15 days in, and I'm loving getting back into the challenge of taking a photo a day. It's a great way to learn all of the (many) functions of the G12. What a snazzy little camera! Talk about the perfect present for me!

Here are some of the photos from the second week of my 365 of 40 challenge. The week started last Sunday at Byron Bay, where I got to test out the Miniature filter. It basically keeps a horizontal slit across the middle of the image sharp, and blurs the top and bottom, to give a tilt-shift effect. Apparently looking down on subjects provides the best results....

In this photo, I tried out the macro function, which I'm loving! I'm still stalking the Canon 100mm f/2.8 L macro lens for my SLR bodies, but the in-camera macro feature on the G12 is pretty damn good for a compact camera. Hand-made Italian bickies, anyone??

More macro fun, as I reminisced about Thai food and this model of a Thai food cart we bought in Bangkok over Christmas. Love the detail in the photo considering it was all about 10cm tall.

Trying out a bit of food photography, with a *very* tasty hot chocolate from our local Italian gelato bar. Hot chocolate so thick you could stand the spoon up in it...loving the fact that the G12 is small enough to fit in my handbag, and whip out at restaurants :)

I think there's a theme starting to develop here....more macro food photography, with the hand-made gnocchi created by Michael. The only real issue with this shot was that the steam from the pasta kept fogging up the glass. Fabulous gnocci though!

Here I played around with some wilting birthday roses. The G12 has in-camera post-processing options, like overlaying colour filters. Here, I photographed the roses in colour and converted them to sepia in camera. I also used the iContrast feature to bump up the contrast. There are other filters like B/W, vivid colour, selective colour. All the more reason to keep going with this camera...I haven't yet used them all!

And finally today's shot - having a bit of fun with some film I found in the back of two of my old film cameras my parents had retrieved from their garage and decided to finally lay rest at my place. More macro photography - the camera was just a couple of centimetres away from the film.

Feel free to follow the challenge each day on my Facebook page or my Flickr stream :)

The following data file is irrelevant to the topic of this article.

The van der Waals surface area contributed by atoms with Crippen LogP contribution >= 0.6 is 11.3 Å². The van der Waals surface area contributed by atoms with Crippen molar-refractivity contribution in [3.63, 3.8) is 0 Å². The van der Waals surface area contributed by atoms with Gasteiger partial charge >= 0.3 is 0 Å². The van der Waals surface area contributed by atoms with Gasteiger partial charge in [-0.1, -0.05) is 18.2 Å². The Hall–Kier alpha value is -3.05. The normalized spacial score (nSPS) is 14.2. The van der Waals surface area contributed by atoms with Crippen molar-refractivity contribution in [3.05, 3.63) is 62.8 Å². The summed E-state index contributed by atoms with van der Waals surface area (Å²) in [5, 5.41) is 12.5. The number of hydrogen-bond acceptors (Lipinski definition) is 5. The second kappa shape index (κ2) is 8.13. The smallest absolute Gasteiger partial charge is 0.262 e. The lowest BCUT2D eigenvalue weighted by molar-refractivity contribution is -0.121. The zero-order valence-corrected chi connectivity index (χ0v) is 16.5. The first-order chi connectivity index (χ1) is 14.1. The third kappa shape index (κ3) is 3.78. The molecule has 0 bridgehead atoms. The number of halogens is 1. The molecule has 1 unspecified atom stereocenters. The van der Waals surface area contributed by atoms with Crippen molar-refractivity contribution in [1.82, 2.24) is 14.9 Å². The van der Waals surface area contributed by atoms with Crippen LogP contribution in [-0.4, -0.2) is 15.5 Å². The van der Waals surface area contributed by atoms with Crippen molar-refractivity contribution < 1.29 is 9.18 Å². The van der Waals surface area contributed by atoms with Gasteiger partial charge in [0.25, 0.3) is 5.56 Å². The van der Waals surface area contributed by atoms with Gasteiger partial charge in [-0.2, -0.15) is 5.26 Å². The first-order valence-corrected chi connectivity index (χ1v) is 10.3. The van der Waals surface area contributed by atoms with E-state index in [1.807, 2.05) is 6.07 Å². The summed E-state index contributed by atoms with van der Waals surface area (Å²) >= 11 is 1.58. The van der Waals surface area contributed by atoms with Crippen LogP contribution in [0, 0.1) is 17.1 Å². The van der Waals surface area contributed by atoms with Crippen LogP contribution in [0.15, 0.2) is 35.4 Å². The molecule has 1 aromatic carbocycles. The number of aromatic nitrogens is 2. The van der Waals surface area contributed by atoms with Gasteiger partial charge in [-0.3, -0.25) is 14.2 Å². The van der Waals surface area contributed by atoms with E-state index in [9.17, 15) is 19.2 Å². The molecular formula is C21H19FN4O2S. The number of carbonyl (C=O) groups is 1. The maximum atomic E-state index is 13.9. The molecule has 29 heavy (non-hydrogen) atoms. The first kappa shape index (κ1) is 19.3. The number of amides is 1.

Loving the G12! Is it as good as the 7D for still life images?

It was *yet* another wet weekend in Brisbane, and I had a bit of time to photograph some of the beautiful flowers I received for my birthday last weekend.

I thought I'd experiment and shoot the same flower set up...with the G12 vs the 7D + 24-70mm L lens. We're talking about a $2,400 difference in the cost of the gear taking the photo here...

Here are the two images....obviously the composition is slightly different, but both were shot hand held in a light tent to give this high key effect....for the image shot with the 7D, I used an off-camera flash. For the image with the G12, there was no flash, I just over-exposed the image by two stops.

Can you pick which image was shot with which camera?

In case you wondering, I shot the first image with the G12 and the second inage with the 7D. For a little compact camera, the G12 and all its manual capabilities is pretty damn impressive, don't you think!

Degustation Menu at Sono - OH YES!

My birthday celebrations continued last night, with dinner at the delicious Sono, in Brisbane's Queen Street Mall.

Michael, my parents, one of my food-loving besties from Sydney and I shared the Sono degustation experience for over four hours....and every morsel of it was fabulous. I would definitely recommend the Zen option!

I loved having my new G12 on hand - far less intrusive than one of the big DSLR cameras, although we were in a private room, so it wouldn't have been a problem to pull the big guns out.

Here's what we ate, and some pictures. The photos may not do the food justice - the sake was flowing fast and furiously, but the entire evening made for a completely unforgettable Japanese meal!

* Zensai
* Assorted sashimi
* Steamed white fish with enoki mushroom and cherry leaves
* Wagyu steak grilled on magnolia leaf
* Deep-fried lobster with tea leaves and wonton skin
* Duck and prawn in yolk vinegar sauce
* Assorted sushi
* Miso soup with clams
* Dessert platter

A new decade, a new camera, a new 365 challenge!

Today is a bit of a milestone birthday for me...one of those birthdays with a whopping big 0 in it. One that throws you into another decade. One that makes you wonder where the last 40 years went...